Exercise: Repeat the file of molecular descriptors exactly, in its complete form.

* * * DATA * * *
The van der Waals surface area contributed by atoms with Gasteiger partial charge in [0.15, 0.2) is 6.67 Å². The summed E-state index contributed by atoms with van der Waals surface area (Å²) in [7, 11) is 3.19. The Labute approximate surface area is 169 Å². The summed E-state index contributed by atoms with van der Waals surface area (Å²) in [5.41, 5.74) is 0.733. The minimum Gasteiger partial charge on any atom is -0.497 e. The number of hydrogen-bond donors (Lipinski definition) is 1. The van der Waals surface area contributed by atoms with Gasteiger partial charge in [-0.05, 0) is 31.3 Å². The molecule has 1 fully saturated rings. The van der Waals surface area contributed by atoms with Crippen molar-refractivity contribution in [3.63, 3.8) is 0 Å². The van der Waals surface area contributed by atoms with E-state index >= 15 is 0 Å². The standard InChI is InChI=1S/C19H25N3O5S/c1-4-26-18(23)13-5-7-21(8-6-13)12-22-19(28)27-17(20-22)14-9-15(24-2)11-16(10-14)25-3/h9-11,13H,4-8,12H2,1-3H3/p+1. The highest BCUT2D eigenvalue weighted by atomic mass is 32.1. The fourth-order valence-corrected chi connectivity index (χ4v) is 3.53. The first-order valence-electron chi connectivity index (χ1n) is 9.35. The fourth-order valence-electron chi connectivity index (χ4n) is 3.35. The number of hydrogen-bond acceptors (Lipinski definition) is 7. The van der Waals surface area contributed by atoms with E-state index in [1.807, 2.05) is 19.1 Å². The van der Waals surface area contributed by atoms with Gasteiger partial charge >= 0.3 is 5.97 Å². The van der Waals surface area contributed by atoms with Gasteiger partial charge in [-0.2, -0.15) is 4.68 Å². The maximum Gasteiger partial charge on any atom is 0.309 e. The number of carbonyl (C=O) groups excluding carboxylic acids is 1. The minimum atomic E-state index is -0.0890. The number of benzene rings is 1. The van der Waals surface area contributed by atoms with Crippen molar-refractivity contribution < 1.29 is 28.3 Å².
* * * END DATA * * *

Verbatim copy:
The van der Waals surface area contributed by atoms with Gasteiger partial charge in [0.15, 0.2) is 6.67 Å². The summed E-state index contributed by atoms with van der Waals surface area (Å²) in [7, 11) is 3.19. The Labute approximate surface area is 169 Å². The summed E-state index contributed by atoms with van der Waals surface area (Å²) in [5.41, 5.74) is 0.733. The minimum Gasteiger partial charge on any atom is -0.497 e. The number of hydrogen-bond donors (Lipinski definition) is 1. The van der Waals surface area contributed by atoms with Gasteiger partial charge in [-0.05, 0) is 31.3 Å². The molecule has 1 fully saturated rings. The van der Waals surface area contributed by atoms with Crippen molar-refractivity contribution in [3.63, 3.8) is 0 Å². The van der Waals surface area contributed by atoms with E-state index >= 15 is 0 Å². The standard InChI is InChI=1S/C19H25N3O5S/c1-4-26-18(23)13-5-7-21(8-6-13)12-22-19(28)27-17(20-22)14-9-15(24-2)11-16(10-14)25-3/h9-11,13H,4-8,12H2,1-3H3/p+1. The highest BCUT2D eigenvalue weighted by atomic mass is 32.1. The fourth-order valence-corrected chi connectivity index (χ4v) is 3.53. The first-order valence-electron chi connectivity index (χ1n) is 9.35. The fourth-order valence-electron chi connectivity index (χ4n) is 3.35. The number of hydrogen-bond acceptors (Lipinski definition) is 7. The van der Waals surface area contributed by atoms with E-state index in [1.807, 2.05) is 19.1 Å². The van der Waals surface area contributed by atoms with Gasteiger partial charge >= 0.3 is 5.97 Å². The van der Waals surface area contributed by atoms with Gasteiger partial charge in [-0.2, -0.15) is 4.68 Å². The maximum Gasteiger partial charge on any atom is 0.309 e. The number of carbonyl (C=O) groups excluding carboxylic acids is 1. The minimum atomic E-state index is -0.0890. The number of benzene rings is 1. The van der Waals surface area contributed by atoms with Crippen molar-refractivity contribution < 1.29 is 28.3 Å².